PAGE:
Other milestones, which probably are not attainable in the scope of 8 weeks, are
- A test is executed in which the environment the software will be used in is simulated
- A test in a larger environment is executed (bar, festival)
- A full scale robot is constructed to improve the crowd’s experience
- A light show is added in order to improve the crowd’s experience
- Research on ways to obtain feedback from a crowd is conducted
The deliverables for this project are:
- The DJ-software, which is able to use feed-forward and incorporate user feedback in order to create the most entertaining DJ-set
- Depending on what type of user feedback is chosen, a prototype/sensor also needs to be delivered
- The wiki-page containing all information on the project
- The final presentation in week 8
The identification of the primary and secondary users and their needs is based on extensive literature research on the interaction between the DJ and the audience in a party setting. The reader is referred to the references section for the full articles. This section is written based on (Gates, Subramanian & Gutwin, 2006), (Gates & Subramanian, 2006) and (Berkers & Michael, 2017).
- Dance industry: this is the overarching organization that will possess most of the robots.
- Organizer of a music event: this is the user that will rent or buy the robot to play at their event.
- Owner of a discotheque or club: the robot can be an artificial alternative for hiring a DJ every night.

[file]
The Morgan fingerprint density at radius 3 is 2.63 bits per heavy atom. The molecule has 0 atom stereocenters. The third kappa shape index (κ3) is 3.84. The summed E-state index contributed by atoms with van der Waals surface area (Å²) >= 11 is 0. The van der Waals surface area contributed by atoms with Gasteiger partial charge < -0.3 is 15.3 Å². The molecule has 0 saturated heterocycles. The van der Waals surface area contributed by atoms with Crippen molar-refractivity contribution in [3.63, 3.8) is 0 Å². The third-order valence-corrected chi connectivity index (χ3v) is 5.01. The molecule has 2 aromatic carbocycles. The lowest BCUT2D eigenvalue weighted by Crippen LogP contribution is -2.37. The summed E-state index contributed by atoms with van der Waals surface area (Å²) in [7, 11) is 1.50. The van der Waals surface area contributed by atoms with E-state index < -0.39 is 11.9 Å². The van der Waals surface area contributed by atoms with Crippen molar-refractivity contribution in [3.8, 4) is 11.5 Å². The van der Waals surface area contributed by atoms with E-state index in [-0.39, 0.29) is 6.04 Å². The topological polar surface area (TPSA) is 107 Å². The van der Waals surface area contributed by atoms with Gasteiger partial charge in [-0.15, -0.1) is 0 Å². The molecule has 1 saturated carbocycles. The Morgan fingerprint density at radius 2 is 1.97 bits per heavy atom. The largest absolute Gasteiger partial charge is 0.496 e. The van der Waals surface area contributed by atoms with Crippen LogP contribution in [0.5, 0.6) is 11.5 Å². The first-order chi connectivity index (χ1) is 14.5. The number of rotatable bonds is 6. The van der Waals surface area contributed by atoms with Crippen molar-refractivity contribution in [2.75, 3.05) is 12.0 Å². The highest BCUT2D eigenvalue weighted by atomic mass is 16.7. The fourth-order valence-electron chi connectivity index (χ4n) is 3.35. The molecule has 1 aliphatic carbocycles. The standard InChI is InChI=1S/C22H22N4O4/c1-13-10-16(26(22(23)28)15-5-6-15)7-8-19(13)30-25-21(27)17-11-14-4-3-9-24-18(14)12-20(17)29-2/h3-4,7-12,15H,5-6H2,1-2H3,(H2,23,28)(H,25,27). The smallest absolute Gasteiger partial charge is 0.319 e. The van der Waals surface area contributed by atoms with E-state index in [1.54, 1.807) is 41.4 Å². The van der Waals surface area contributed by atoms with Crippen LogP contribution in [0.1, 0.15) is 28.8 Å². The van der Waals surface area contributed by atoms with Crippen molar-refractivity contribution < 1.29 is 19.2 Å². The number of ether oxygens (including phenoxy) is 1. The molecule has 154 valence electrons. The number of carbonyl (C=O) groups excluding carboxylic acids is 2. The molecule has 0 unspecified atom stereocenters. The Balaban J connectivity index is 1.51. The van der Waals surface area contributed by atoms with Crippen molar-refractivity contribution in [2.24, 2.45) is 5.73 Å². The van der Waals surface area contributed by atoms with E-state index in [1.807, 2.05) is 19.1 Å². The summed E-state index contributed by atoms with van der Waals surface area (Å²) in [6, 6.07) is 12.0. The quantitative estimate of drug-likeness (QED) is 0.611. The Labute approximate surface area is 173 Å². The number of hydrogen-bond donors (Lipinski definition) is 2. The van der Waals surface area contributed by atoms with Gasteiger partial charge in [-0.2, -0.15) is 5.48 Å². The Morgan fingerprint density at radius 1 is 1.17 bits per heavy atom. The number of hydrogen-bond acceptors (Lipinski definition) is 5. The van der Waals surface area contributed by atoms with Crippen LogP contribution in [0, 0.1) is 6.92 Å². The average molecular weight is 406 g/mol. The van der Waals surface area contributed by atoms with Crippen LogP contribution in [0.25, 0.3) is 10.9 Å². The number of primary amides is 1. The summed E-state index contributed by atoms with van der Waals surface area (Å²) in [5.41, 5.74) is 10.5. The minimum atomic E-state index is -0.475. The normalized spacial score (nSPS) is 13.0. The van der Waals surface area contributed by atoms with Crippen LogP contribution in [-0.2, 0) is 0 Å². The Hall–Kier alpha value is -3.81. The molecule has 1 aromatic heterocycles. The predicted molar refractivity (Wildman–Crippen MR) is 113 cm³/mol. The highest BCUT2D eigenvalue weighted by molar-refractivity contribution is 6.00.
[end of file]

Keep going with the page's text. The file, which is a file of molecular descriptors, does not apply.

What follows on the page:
Primary user needs
- The DJ-robot is more valued than a human performer.
- The DJ-robot system provides something extraordinary and special.
- The system is better than a human DJ in gathering information regarding audience appreciation.
- The system's user interface is easy to understand, no experts needed.
- Attenders of a music event: these people enjoy the music and lighting show that the robot makes.
- Human DJ's: likely to "cooperate" with a DJ-robot to make their show more attractive.
Secondary user needs
- The music set played is structured and progressive.
- Track selection should fit the audience background.
- The system selects appropriate tracks regarding genre.
- The musical presentation should reflect the audience energy level.
- There is a balance between playing familiar tracks and providing rare, new music.
- The system selects popular tracks that are valued by the audience.
- Similar tracks to what the audience is into are played.
- The dancers are taken on a cohesive and dynamical music journey.
- Track selection should fit the audience background.
- The audience desires control over the music being played, to a certain extent.
- The audience wants to hear their favourite music.
- The audience doesn't want a predictable set of music.
- The DJ-robot takes the audience reaction into account in track selection.
Since 1971 The Effenaar has developed into one of the biggest music venues of the Netherlands. Having one main hall made for 1300 people and a second hall with a capacity of 400 people. Besides their music halls and restaurant, a part of their group is working on their so called Effenaar Smart Venue. Their goal is to improve the music experience of their guests, and the artists, during their shows. In order to do this, the Smart Venue focuses on existing parts of technology. They ask themselves: what is available? And, what fits in certain shows?